I read with great personal interest, your great article on the fire aboard MV Conception. It was very informative for all mariners. My sister, her husband, and my niece all perished aboard. I write to urge a follow-up on the need for appropriate means of egress from passenger occupied areas, particularly berthing compartments as the lack of sufficient means of egress was seemingly the cause of their death.
Another crucial factor was the apparent failure to maintain a required standing watch. This was a lesson learned after Titanic. Sadly, that lesson was seemingly lost.
Also, I noticed a possible discrepancy: You noted in the chart that lithium fires were a Class K fire, yet, later, you noted that water could suppress lithium-ion batteries. Was that because they are lithium-ion batteries? I wanted to be sure I understood it correctly.
Thank you for your great article.
Thank you for taking the time to write. I am sorry that this tragedy has hit so close to home. My condolences to you, your family and the families of 33 passengers and crew that perished in this tragedy.
The preliminary NTSB and USCG reports both point to four problem areas that likely led to this catastrophe at sea. First, the vessel′s Certificate of Inspection states “A member of the vessel′s crew shall be designated by the master as a roving patrol at all times, whether or not the vessel is underway and the passenger bunks are occupied.” According to reports, the five surviving crewmembers were asleep in the crew quarters aft of the bridge. One crew stated that he had made rounds at 0230, and the first distress call to USCG Sector Los Angeles was received at 0314. I don′t think that there is much wiggle room with the statement “at all times,” so the question is how long had the fire been smoldering before the 0314 distress call.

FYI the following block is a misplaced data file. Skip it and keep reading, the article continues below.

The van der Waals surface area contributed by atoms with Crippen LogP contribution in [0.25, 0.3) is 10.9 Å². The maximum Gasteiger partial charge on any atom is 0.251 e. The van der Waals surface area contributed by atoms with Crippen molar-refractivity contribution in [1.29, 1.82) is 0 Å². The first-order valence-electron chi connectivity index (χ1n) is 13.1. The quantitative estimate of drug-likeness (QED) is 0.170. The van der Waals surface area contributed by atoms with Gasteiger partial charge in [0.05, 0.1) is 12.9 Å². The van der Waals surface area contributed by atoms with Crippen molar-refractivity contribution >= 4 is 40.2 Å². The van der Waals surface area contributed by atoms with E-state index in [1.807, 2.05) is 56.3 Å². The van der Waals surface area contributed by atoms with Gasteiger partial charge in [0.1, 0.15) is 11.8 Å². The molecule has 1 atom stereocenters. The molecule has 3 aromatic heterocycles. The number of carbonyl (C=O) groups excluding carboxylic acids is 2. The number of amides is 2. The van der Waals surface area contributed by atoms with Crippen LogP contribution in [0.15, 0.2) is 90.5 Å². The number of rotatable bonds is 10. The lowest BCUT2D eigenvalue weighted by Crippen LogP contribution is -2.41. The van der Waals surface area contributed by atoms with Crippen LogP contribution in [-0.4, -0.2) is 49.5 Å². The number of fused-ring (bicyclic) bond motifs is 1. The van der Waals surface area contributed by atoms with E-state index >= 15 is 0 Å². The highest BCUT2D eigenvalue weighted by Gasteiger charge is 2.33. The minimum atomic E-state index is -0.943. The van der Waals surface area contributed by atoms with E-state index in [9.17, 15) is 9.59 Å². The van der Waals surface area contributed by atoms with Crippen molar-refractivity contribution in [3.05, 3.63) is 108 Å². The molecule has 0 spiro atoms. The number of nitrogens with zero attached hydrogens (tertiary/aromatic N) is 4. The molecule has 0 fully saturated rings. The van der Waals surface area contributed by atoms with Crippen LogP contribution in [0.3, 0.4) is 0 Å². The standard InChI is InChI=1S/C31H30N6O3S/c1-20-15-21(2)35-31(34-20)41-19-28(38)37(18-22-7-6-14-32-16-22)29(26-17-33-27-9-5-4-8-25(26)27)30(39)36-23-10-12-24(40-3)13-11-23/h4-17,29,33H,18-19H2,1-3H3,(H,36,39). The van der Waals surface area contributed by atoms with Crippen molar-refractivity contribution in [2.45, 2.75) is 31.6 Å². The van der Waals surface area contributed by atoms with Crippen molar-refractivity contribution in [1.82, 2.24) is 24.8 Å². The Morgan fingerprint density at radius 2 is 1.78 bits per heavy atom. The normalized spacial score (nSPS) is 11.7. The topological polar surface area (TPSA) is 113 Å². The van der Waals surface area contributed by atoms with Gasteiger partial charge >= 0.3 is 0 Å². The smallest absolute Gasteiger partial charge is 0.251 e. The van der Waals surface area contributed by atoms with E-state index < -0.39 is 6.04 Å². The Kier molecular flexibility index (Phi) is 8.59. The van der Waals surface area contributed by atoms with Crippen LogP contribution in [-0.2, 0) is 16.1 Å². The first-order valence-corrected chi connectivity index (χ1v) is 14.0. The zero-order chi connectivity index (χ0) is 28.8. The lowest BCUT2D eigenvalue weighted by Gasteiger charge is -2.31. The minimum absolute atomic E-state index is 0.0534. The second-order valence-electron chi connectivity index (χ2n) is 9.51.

The reports indicate that there were two passive fire safety smoke alarms in the bunk room overheads. What is not clear is if these alarms were interconnected with the other alarms. The coroner′s report indicated that all passengers succumbed to smoke inhalation, which may indicate that the bunk room alarms did not sound in enough time. Smoke alarms in new homes are required to be interconnected so that if smoke or fire is detected in one location, all the alarms will sound. This is currently not a requirement for shipboard alarms, but in my opinion it should be.
There has been much interest in the escape hatch from the sleeping accommodation space, leading directly into the same space as the primary access, the saloon. As reports indicate, the likely source of the fire was in the aft portion of the saloon, so there would have been no way to escape, except through the fire. I have no doubt that this design flaw will be addressed.
Lastly, what is probably the root cause of the fire is the charging station. As I mentioned in my article, the USCG issued a safety alert in 2013, warning boaters not to use nonmarine approved power strips and surge suppressors, as there have been several shipboard fires where the cause was determined to be from power strips. We will not know for some time, if ever, the cause of the fire.
Methods of suppressing an Li-Ion battery fire are not consistent between agencies. As noted, the FAA recommends immersing an overheating Li-Ion battery in water, which would indicate a Class A fire, while other agencies consider an Li-Ion battery fire to be Class B. Despite their name, modern consumer electronic Li-Ion batteries do not contain any actual lithium metal, but instead contain liquid electrolytes that provide the conductive pathway, so the batteries receive a B fire classification. A standard ABC or BC marine approved dry chemical fire extinguisher should be used. Class B is the classification given to flammable liquids.
We can honor those lost in California′s worst maritime disaster in modern history by finding the causes and improving maritime fire safety.
San Francisco / Sausalito / Silicon Valley
Hey there Rick,
Nice to hear from you. We are finally warm and cozy, at least temporarily with the knock-off Chinese heater. It′s doing a fine job, and I can say with all honesty that it is Eartha approved! You can′t beat the price either.